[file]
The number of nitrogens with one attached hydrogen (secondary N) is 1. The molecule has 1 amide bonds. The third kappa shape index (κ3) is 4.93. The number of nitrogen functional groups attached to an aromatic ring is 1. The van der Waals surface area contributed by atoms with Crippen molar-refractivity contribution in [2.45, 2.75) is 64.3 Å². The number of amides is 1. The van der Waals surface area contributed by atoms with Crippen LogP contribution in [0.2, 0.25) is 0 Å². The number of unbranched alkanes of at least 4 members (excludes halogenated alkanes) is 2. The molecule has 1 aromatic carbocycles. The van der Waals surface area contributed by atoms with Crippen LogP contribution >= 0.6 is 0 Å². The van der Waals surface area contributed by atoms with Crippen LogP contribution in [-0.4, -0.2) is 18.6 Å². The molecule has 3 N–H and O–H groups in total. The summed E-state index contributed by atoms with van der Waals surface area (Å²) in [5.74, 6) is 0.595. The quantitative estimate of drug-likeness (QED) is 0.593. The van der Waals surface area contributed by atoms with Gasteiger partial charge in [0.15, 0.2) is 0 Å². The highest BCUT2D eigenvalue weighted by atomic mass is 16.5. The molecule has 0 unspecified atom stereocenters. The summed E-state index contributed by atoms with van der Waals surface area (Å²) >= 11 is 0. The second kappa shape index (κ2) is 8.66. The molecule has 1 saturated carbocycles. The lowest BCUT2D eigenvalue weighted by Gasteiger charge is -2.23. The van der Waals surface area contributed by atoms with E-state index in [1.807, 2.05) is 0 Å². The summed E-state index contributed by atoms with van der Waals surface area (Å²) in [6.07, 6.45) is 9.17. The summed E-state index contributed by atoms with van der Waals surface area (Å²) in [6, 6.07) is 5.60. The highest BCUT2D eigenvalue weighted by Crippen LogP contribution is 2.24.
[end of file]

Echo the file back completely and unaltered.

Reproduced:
The number of nitrogens with one attached hydrogen (secondary N) is 1. The molecule has 1 amide bonds. The third kappa shape index (κ3) is 4.93. The number of nitrogen functional groups attached to an aromatic ring is 1. The van der Waals surface area contributed by atoms with Crippen molar-refractivity contribution in [2.45, 2.75) is 64.3 Å². The number of amides is 1. The van der Waals surface area contributed by atoms with Crippen LogP contribution in [0.2, 0.25) is 0 Å². The number of unbranched alkanes of at least 4 members (excludes halogenated alkanes) is 2. The molecule has 1 aromatic carbocycles. The van der Waals surface area contributed by atoms with Crippen LogP contribution >= 0.6 is 0 Å². The van der Waals surface area contributed by atoms with Crippen LogP contribution in [-0.4, -0.2) is 18.6 Å². The molecule has 3 N–H and O–H groups in total. The summed E-state index contributed by atoms with van der Waals surface area (Å²) in [5.74, 6) is 0.595. The quantitative estimate of drug-likeness (QED) is 0.593. The van der Waals surface area contributed by atoms with Gasteiger partial charge in [0.15, 0.2) is 0 Å². The highest BCUT2D eigenvalue weighted by atomic mass is 16.5. The molecule has 0 unspecified atom stereocenters. The summed E-state index contributed by atoms with van der Waals surface area (Å²) >= 11 is 0. The second kappa shape index (κ2) is 8.66. The molecule has 1 saturated carbocycles. The lowest BCUT2D eigenvalue weighted by Gasteiger charge is -2.23. The van der Waals surface area contributed by atoms with E-state index in [1.807, 2.05) is 0 Å². The summed E-state index contributed by atoms with van der Waals surface area (Å²) in [6.07, 6.45) is 9.17. The summed E-state index contributed by atoms with van der Waals surface area (Å²) in [6, 6.07) is 5.60. The highest BCUT2D eigenvalue weighted by Crippen LogP contribution is 2.24.